Although Chrysler and General Motors emerged from Chapter 11 in mid-2009, many issues remained. Several pension funds filed suit alleging that the planned sale of Chrysler’s assets was illegal under bankruptcy law; personal injury lawyers protested the limited liability status of the “new” automakers; members of Congress questioned why numerous dealerships were closed during proceedings; and creditors, dealers and bondholders battled in court to get paid or make claims on existing assets. Were these two high-profile cases anomalies, or will we see similar cases down the road?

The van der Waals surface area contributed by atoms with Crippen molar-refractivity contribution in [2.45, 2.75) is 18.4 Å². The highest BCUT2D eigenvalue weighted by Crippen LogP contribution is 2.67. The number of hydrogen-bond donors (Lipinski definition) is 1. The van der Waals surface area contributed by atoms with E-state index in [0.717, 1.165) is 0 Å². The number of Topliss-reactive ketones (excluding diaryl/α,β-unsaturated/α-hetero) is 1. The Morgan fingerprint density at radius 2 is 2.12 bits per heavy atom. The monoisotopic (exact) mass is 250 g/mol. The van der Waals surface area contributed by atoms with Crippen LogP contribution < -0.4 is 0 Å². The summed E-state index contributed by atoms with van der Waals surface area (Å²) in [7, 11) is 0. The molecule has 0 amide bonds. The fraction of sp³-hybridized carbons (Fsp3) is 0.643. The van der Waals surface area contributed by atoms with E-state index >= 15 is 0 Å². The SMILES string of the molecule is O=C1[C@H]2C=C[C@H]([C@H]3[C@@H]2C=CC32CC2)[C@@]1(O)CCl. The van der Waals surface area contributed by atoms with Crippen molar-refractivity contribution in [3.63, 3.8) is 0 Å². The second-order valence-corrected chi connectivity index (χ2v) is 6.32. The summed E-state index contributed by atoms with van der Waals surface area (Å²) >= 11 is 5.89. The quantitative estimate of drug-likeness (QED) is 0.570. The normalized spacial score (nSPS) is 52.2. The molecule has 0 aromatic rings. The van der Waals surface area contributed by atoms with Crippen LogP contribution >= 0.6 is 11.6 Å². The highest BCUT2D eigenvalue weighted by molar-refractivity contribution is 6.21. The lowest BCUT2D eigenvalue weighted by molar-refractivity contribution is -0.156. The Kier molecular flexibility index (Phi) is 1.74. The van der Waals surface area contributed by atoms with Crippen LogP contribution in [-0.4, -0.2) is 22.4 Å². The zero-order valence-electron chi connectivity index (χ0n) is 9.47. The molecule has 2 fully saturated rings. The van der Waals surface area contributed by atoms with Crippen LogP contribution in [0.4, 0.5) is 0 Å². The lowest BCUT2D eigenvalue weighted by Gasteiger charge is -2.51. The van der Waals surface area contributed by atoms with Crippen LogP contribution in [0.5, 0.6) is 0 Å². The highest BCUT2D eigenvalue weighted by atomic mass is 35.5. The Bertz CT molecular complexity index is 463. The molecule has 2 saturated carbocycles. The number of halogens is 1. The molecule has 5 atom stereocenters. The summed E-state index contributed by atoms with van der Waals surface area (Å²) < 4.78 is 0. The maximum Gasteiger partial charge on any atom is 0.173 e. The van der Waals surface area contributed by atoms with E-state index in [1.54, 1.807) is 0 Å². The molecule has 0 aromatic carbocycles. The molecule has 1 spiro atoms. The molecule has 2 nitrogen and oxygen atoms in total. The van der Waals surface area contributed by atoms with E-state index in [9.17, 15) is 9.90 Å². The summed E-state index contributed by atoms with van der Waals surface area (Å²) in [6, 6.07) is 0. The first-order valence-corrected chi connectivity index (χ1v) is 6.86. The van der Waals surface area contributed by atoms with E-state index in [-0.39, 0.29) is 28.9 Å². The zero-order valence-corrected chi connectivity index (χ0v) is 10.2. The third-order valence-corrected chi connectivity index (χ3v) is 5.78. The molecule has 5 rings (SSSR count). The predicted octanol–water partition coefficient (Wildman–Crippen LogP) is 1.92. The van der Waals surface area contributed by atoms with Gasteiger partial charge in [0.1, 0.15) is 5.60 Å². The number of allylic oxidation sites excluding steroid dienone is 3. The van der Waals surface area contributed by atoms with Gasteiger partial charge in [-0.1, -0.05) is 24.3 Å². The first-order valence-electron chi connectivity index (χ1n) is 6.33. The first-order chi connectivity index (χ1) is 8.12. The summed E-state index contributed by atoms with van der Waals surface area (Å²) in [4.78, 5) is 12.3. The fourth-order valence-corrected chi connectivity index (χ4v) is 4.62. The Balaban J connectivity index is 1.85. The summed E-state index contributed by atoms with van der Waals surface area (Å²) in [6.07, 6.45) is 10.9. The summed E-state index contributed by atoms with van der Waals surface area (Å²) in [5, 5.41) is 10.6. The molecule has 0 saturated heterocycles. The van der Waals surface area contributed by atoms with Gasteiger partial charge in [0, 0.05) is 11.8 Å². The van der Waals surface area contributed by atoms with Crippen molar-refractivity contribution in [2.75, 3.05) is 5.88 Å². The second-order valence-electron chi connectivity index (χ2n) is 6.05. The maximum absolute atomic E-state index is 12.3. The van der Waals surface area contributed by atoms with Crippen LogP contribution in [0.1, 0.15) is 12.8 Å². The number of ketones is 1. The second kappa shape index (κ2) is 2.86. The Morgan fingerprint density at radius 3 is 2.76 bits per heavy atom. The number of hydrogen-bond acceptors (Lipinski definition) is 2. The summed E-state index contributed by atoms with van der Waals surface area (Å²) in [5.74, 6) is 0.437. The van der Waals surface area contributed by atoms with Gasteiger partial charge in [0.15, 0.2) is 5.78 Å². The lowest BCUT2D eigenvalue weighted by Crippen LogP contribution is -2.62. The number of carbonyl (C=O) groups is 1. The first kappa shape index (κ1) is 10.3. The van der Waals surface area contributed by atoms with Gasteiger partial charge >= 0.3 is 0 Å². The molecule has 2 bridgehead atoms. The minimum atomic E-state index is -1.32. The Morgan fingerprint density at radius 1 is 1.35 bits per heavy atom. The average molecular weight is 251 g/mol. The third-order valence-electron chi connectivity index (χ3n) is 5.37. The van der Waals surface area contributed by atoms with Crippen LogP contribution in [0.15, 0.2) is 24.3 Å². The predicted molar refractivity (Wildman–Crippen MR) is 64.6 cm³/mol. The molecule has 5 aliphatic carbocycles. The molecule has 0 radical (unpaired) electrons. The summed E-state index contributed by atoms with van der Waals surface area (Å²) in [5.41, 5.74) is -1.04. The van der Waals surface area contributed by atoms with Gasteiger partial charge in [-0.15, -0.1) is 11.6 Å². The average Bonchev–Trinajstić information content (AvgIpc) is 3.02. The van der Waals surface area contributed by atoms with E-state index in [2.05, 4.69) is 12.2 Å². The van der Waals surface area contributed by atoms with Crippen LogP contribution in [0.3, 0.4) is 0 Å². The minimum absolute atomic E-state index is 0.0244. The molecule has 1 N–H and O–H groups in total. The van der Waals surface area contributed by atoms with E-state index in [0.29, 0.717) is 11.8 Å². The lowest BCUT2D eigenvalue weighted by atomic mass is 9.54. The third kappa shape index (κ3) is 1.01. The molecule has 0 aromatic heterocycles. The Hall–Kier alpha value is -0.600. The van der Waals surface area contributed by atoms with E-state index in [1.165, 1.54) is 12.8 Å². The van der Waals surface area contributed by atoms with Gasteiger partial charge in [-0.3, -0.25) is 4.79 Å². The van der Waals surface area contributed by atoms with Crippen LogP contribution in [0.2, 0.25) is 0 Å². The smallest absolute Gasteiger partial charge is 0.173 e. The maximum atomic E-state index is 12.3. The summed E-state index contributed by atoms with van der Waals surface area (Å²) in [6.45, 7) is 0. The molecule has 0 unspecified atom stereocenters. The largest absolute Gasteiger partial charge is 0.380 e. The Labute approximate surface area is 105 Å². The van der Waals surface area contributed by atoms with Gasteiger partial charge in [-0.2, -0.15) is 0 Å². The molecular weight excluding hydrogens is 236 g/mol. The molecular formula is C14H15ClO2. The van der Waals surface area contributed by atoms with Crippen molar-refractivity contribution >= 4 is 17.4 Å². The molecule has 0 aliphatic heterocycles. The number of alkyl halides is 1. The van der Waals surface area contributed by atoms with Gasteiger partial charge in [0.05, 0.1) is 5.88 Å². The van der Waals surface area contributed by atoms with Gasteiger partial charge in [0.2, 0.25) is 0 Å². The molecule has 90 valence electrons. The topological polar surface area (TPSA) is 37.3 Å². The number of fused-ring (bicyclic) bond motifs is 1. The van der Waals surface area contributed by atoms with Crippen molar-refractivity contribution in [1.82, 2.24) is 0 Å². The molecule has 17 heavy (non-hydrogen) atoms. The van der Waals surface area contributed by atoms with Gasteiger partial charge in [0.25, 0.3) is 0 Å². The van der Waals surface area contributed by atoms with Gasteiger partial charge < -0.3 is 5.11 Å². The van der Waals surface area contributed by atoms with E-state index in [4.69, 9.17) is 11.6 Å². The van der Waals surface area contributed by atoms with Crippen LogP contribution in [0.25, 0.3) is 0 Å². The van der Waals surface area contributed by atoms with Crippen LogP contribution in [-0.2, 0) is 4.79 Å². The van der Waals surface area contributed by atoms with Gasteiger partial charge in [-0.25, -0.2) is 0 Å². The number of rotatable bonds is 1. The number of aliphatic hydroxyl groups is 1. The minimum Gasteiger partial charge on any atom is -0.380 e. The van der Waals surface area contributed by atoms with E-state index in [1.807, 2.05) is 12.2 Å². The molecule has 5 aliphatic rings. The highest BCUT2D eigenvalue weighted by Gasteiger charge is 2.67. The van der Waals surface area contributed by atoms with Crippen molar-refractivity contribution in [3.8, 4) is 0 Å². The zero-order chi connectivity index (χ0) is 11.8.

In this article from The National Law Journal, Amanda Bronstad interviews Squire Sanders partner Stephen D. Lerner, chair of the firm’s Bankruptcy & Restructuring Practice Group, about how failed pre-bankruptcy negotiations with creditors led to so-called “363 sales” of assets free of liability and how the federal government’s intervention in both cases could affect future bankruptcies in the United States.
Mr. Lerner represented the Committee of Chrysler Affected Dealers and several prominent General Motors suppliers in the cases.
This article is reprinted with permission from the November 30, 2009 edition of The National Law Journal.